I will often stop to look at something that others wouldn’t be excited about, such as a patch of rust, peeling paint, a weathered piece of wood or even mould.
Mould might not be first on the list of many people’s inspirations, but potter Charlotte Hupfield grew up in the English countryside and sees beauty where others might not know to look. We caught up with Charlotte to find out more about her craft and the part nature plays in her handmade ceramics.
Can you introduce yourself?
Hi, I’m Charlotte of Charlotte Hupfield Ceramics – my small handmade business where I design and make individual ceramic homewares and gifts.
How long have you been making and creating?
I’ve been creative for as long as I can remember. I started modelling with plasticine from a young age and always loved drawing pictures for my mum, dad and grandparents. After school I took a degree in Surface Decoration where I specialised in ceramics, and graduated from Coventry University in 2008.
The first thing most people ask is if I have a potter’s wheel – but I could never get on with the wheel at uni, or should I say the wheel didn’t get on with me! I much prefer the hands-on process of physically constructing an object using my hands.
Can you describe the process involved in making a piece?
Each piece is made differently depending on what it is. Some of my vases are cast using liquid clay from my own handmade plaster moulds, whereas other vessels, tea light houses and pots are hand built from rolled out slabs of clay. A bowl will either be hand formed using the ‘pinch pot technique’ or press moulded.
The first thing most people ask is if I have a potter’s wheel – but I could never get on with the wheel at uni, or should I say the wheel didn’t get on with me! I much prefer the hands-on process of physically constructing an object using my hands. It just ‘feels’ more handmade and unique.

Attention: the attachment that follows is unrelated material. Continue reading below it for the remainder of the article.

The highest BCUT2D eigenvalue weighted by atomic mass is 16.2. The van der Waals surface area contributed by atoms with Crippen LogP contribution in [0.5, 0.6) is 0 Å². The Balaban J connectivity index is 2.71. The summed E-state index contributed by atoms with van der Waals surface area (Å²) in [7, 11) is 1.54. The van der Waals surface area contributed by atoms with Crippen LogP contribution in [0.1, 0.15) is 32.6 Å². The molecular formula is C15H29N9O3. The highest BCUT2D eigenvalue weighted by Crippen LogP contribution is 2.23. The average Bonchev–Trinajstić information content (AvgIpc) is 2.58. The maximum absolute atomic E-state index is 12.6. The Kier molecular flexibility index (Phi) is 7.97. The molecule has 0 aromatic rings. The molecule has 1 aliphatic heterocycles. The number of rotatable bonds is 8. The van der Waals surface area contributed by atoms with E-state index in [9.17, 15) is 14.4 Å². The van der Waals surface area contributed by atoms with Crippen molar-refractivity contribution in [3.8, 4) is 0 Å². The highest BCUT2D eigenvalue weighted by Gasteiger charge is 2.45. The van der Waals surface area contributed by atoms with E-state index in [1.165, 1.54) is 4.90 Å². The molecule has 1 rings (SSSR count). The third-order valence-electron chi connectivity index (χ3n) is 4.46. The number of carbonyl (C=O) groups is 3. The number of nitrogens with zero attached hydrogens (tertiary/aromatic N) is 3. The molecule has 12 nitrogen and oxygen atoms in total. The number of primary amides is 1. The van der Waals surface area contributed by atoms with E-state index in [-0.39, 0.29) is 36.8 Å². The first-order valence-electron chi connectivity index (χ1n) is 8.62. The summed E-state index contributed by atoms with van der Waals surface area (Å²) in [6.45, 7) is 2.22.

Who are your design heroes?
Internationally famous ceramicist Kate Malone was always my hero throughout college. I was in touch with her for a while, back and forth via email asking questions about her work life and processes to help with my college project, when she invited me to her London studio to help out for the day. I’ll never forget that experience, as she gave me an insight into what I hoped to achieve and has since played a big part in my influences.
What or who else inspires you?
I’m inspired by natural surfaces and textures, organic shapes, the rolling countryside, rocks and coves within seascapes, and plant life. I will often stop to look at something that others wouldn’t be excited about, such as a patch of rust, peeling paint, a weathered piece of wood or even mould. The detailed surfaces and patterns found within the natural world are what my ceramics connects to. I also have a thing for dandelions – they seem to be making an appearance in almost every piece of my work at the moment.
Can you describe where you work?
My studio is out in the garage at home. The side door to the garage is in the garden, so it’s great being able to step in and out. I have some old kitchen cupboards and worktops fitted around the inside of the garage which are perfect for storage and keeping organised. When the kiln is on, it’s so warm and toasty in my work space. I love being out there in the summer with the door flung open, so my cat can potter in and out.
My work space has changed dramatically over the past year or so. I worked in a small shed until April last year, when I bought my first home with my fiancé which has a garage. It was so exciting setting everything up and moving my kiln.
What’s your most-loved item in your studio?
My favourite thing has to be my kiln. I worked hard for it, and it was an amazing feeling opening it after the first firing – especially because my previous kiln was so old and tiny.
Are you a city or country girl?
Definitely a country girl. I grew up in a village and love being in the countryside, which is probably why my inspiration comes from nature. I spend a lot of my spare time out and about with Dizzy, the horse that I share.
I love being out there in my studio in the summer with the door flung open, so my cat can potter in and out.
What’s the best thing about being creative for a living?
Pleasing people with something you have made from scratch, seeing their faces or hearing their comments when they are happy with the outcome… and then breathing a sigh of relief!
Being creative is a fun job. If I get bored of working on something, I could move on to something else that takes my fancy.
If you weren’t a ceramicist, what would you do?
I don’t think I could be a vet, but I think I would work with animals in some way.
I grew up in a village and love being in the countryside, which is probably why my inspiration comes from nature.
What would you say to someone thinking about selling their work?
Do plenty of research. Don’t be afraid of trial and error. If it excites you, go for it.